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Terminology Cheat Sheet


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I sure don't but that would make a GREAT thread for students!

 

 

well.. why don't you start one.

 

Talk about:

 

ATIS

VFR

IFR

IMC

VNE

VOR

DME

FL

AGL

DA

 

Hmmm..why does this sound so familiar??

Edited by Goldy
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I'll Start with the "A" section first lol! But in all seriousness, in the back of the rotorcraft handbook (one of my favorites) most of these are listed for reference. But there are some that are missing or the definitions are a little too basic or complex.

 

AGL: Above Ground Level (In reference to elevation)

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Funny, I've been thinking about writing one for my students, since this is a fairly common lunchtime topic. Usually it will start with somebody asking "what is *insert acronym here.*" Then it turns into a game of stump the instructors, with the students trying to find an acronym that will stump one, or all of us. It is a great learning tool, and sometimes they actually stump us.

 

GPS

GNSS

RNAV

TCAS

TAWS

EFIS

FADEC

LNAV

VNAV

INS

LORAN

MSL

VHF

UHF

HF

RF

MLS

 

And the list goes on...

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There is a glossary in the back of the AIM with all this stuff.....funny how 90% of the stuff people want cheat sheets for is readily available in the reference materials. Not picking on you, I was the same way until I started to realize the resources that I didn't even know I had were right under my nose.

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The point of a cheat sheet is to not have to find it in the AIM or other books. It's a quick reference...

 

I guess I thought opening up the AIM to the Glossary tab was quick. I see your point, but by the time you made a cheat sheet for every reference it would be just as hard to find what you needed among your cheat sheets. Maybe a better cheat sheet would be one that had a list of page numbers/books for different topics. It is my understanding that the DPEs want to see the ability to find references in the approved FAA materials, too many cheat sheets might diminish those skills.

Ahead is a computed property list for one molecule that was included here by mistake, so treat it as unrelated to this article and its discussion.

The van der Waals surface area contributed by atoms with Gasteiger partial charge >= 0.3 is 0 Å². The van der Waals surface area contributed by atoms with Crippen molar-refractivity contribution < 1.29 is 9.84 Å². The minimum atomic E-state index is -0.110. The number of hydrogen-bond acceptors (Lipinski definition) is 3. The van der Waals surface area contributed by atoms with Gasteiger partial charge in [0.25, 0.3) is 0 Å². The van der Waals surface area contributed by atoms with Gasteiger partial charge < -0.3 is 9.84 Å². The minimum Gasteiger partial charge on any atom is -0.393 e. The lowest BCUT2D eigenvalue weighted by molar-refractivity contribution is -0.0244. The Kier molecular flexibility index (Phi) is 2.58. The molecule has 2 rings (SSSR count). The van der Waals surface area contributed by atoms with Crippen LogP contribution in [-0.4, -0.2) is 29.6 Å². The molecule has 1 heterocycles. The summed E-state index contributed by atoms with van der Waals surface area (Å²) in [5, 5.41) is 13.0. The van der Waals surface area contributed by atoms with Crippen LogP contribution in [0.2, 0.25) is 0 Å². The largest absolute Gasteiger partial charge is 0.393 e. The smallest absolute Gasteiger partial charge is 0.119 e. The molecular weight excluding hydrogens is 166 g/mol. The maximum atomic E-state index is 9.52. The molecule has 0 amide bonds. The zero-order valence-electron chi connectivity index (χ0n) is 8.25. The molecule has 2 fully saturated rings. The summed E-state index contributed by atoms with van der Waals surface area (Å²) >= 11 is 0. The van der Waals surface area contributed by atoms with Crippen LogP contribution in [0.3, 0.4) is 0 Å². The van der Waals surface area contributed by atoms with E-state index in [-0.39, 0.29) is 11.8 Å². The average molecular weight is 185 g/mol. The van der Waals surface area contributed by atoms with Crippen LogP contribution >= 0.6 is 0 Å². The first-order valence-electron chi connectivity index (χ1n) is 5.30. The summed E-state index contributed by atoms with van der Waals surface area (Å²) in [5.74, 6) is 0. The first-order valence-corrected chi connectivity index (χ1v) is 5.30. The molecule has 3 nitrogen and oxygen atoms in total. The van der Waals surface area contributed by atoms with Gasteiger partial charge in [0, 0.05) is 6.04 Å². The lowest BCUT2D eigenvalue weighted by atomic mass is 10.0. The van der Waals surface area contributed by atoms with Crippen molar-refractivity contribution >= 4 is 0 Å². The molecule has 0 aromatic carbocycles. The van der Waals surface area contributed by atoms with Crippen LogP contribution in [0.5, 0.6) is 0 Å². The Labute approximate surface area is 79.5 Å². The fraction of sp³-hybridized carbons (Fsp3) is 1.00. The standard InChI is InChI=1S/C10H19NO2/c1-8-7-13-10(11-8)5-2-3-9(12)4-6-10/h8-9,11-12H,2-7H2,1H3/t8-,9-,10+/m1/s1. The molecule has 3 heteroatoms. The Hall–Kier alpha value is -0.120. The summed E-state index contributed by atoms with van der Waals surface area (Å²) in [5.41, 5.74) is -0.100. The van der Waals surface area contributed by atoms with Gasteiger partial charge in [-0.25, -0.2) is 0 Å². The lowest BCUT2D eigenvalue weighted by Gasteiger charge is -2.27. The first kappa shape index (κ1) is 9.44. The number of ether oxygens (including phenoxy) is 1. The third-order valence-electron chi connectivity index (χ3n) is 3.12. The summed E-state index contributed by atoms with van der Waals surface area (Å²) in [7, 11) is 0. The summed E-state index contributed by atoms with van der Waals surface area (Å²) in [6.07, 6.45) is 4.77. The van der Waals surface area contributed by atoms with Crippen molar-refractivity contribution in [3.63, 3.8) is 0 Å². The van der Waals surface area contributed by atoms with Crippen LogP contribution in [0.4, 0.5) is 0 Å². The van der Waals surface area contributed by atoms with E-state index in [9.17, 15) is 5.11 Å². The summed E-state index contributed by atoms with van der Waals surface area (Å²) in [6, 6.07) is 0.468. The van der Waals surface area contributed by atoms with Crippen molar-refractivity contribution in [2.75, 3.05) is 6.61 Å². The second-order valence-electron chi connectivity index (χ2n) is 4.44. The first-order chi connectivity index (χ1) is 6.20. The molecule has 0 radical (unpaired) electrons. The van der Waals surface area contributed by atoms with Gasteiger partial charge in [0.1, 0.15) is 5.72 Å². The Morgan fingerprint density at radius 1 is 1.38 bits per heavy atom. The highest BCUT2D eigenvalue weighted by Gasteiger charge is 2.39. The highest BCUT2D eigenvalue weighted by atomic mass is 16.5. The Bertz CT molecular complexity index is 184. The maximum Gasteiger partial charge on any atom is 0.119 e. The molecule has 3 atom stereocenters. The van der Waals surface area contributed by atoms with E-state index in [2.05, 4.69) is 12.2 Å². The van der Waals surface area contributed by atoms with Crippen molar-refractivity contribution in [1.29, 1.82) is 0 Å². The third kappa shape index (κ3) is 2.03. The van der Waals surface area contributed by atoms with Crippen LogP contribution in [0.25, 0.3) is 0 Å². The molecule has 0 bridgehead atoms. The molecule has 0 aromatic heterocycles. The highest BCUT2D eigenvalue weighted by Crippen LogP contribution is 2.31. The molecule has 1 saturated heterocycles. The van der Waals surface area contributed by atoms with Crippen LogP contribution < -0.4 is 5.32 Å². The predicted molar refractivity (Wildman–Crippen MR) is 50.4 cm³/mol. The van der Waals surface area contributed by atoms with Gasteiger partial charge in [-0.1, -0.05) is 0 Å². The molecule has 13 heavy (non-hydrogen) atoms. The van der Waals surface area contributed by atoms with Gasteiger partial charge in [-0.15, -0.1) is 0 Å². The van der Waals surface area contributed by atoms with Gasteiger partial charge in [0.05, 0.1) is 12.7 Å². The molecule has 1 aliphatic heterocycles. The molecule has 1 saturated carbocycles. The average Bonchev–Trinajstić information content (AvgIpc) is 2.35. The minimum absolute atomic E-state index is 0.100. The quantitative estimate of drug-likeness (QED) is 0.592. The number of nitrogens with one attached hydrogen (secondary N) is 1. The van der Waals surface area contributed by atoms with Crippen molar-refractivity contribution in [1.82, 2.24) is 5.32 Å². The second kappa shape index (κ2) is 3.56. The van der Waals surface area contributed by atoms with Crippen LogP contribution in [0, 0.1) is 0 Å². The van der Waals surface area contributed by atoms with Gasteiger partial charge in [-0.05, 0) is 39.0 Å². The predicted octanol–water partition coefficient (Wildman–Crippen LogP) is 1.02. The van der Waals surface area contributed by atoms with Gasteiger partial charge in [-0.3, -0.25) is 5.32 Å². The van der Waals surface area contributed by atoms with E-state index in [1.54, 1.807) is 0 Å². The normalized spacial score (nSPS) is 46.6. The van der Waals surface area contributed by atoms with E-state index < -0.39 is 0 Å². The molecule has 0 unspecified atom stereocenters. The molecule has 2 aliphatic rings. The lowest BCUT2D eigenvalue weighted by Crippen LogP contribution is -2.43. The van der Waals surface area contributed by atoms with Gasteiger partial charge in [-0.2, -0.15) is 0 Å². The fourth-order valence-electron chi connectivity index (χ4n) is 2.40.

Just my 2 cents, everyone has different study methods.

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I agree with Tenacious, know where it is in the references. The references are subject to change and always knowing where to find the information means that you will always be able to access up-to-date information.

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I know where it all is in the reference material. As another person mentioned, for training purposes, its handy to have it all in the same place.

 

I was talking about aerodynamics and other terminology as well not the regularly used stuff.

 

I agree with Tenacious, know where it is in the references. The references are subject to change and always knowing where to find the information means that you will always be able to access up-to-date information.
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I guess I thought opening up the AIM to the Glossary tab was quick. I see your point, but by the time you made a cheat sheet for every reference it would be just as hard to find what you needed among your cheat sheets. Maybe a better cheat sheet would be one that had a list of page numbers/books for different topics. It is my understanding that the DPEs want to see the ability to find references in the approved FAA materials, too many cheat sheets might diminish those skills.

 

Just my 2 cents, everyone has different study methods.